Many teachers already know about the United Nations Sustainable Development Goals (UN SDGs). But what about our learners? How can we tell them about this important set of world objectives … but also make it relevant and even ‘fun’ for a new generation?
First of all, it’s about breaking down the long words and big ideas behind the goals themselves. Secondly, it’s about not making too many assumptions on the part of our students. Thirdly, it’s about personalizing actions which relate to the goals themselves. At the end of the day, the UN SDGs aren’t a theoretical framework – they’re a real plan of action to improve the quality of life worldwide … and to save our planet!
Here are 5 practical steps for integrating the UN SDGs into your ELT lessons or syllabus. In terms of language level, these suggestions are targeted at learners of CEFR level A2/B1, but you could adapt them for higher-level learners.
1 What is the UN?
Start with the basics. Ask learners if they know what the two letters UN stand for. Some learners might know united from the United States of America or even football clubs like Manchester United. A good synonym is together. The word nations (as in nationalities) means countries. Give an idea of the size of the organization by asking students to guess how many countries are in the UN. Answer = lots (193)!
2 What are the SDGs?
Take a similar approach with SDGs, but start with the final letter. Ask why it’s a small letter (it’s plural). For goal, it’s another football word! It means something you try to do or get. The word development is about growing or changing. Then there’s the tricky one: sustainable! The best low-level definition I’ve seen is: safe for the future of the world. If you have learners who like grammar, you could break it down even further into the verb sustain (to do something for a long time) + the suffix –able.
3 What are the UN SDGs?
Work with learners as a class or in groups to come up with description of the UN SDGs based on what they now know about the constituent meanings. You should end up with something like: goals for changing things to make a safe future for world, decided by lots of countries together.
4 Story time
Ask learners to close their eyes and listen to this ‘story’:
The world is bright, and people are laughing and smiling. Life is good and everyone has money, good food to eat and clean water to drink. All children go to school, and everyone is healthy and has a good job. Cities and towns are wonderful places. The land and oceans are clean and beautiful. And trees and animals are safe. There are no wars in the world, and we have stopped climate change. We have everything!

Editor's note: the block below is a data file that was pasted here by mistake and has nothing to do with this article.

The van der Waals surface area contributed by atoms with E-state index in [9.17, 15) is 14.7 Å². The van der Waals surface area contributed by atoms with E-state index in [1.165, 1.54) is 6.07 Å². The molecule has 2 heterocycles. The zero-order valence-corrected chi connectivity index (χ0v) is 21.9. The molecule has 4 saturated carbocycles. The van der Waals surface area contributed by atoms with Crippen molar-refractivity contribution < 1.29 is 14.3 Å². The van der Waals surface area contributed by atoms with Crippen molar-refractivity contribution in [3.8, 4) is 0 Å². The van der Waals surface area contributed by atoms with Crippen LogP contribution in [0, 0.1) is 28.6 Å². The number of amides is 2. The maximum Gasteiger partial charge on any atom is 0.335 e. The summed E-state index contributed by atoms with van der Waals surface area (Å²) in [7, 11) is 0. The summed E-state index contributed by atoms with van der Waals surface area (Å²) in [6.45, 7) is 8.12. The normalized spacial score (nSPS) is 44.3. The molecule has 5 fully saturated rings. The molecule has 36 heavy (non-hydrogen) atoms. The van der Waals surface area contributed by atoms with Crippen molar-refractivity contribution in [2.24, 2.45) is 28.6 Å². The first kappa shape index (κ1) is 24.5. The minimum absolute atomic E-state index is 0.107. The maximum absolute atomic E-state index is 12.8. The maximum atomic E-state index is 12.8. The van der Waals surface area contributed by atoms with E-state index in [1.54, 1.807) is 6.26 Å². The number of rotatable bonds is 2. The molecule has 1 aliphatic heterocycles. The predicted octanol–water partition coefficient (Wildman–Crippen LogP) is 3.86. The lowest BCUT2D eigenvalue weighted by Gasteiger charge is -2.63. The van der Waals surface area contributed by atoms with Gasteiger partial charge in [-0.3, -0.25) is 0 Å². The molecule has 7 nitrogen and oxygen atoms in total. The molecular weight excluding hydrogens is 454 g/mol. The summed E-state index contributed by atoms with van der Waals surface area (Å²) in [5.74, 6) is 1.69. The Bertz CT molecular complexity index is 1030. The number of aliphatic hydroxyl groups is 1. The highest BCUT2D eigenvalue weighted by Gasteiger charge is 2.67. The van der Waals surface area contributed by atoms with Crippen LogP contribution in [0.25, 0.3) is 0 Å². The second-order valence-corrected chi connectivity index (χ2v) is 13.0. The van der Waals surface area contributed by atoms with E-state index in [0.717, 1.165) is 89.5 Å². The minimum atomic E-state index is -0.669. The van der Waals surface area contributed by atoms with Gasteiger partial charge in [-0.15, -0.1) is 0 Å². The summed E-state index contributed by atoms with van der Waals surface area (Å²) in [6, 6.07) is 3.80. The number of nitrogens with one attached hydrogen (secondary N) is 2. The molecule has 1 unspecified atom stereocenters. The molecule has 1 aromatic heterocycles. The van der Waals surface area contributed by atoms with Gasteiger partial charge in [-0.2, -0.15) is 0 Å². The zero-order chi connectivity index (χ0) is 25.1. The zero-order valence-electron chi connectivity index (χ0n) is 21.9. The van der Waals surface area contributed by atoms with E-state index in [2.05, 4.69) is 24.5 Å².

Do learners think the story is real or a dream? Why?
5 What’s the connection?
Ask learners how the ‘story’ from step 4 and the SDGs are connected. This is where they might surprise you. Hopefully, they’ll suggest that some of the things in the story are actually possible and the UN SDGs are a plan for how to make them happen.
If you enjoyed teaching steps 1-5, we’ve got an extra 15 steps for you to integrate the SDGs into your ELT lessons or syllabus:
Log in to the Oxford Teachers’ Club to download the PDF. Not an OTC member? Join now.
If you’ve only got time for ‘token’ integration, try steps 1–5. If your syllabus allows you to go into more detail, do steps 1–10. If you’re really looking to build a better world through English-language learning, go for the full integration of steps 1–20!
Find more sustainability resources for the ELT classroom:
- Steps to a Sustainable Future | Blog
- The UN Sustainable Development Goals paired with Oxford Graded Readers | Poster
- Eco in the ELT classroom | Resources to teach eco-related topics
Andrew Dilger is an editor at Oxford University Press. He currently commissions and develops Graded Readers. Before working in publishing, Andrew was an EFL teacher and trainer and worked in more than 10 different countries.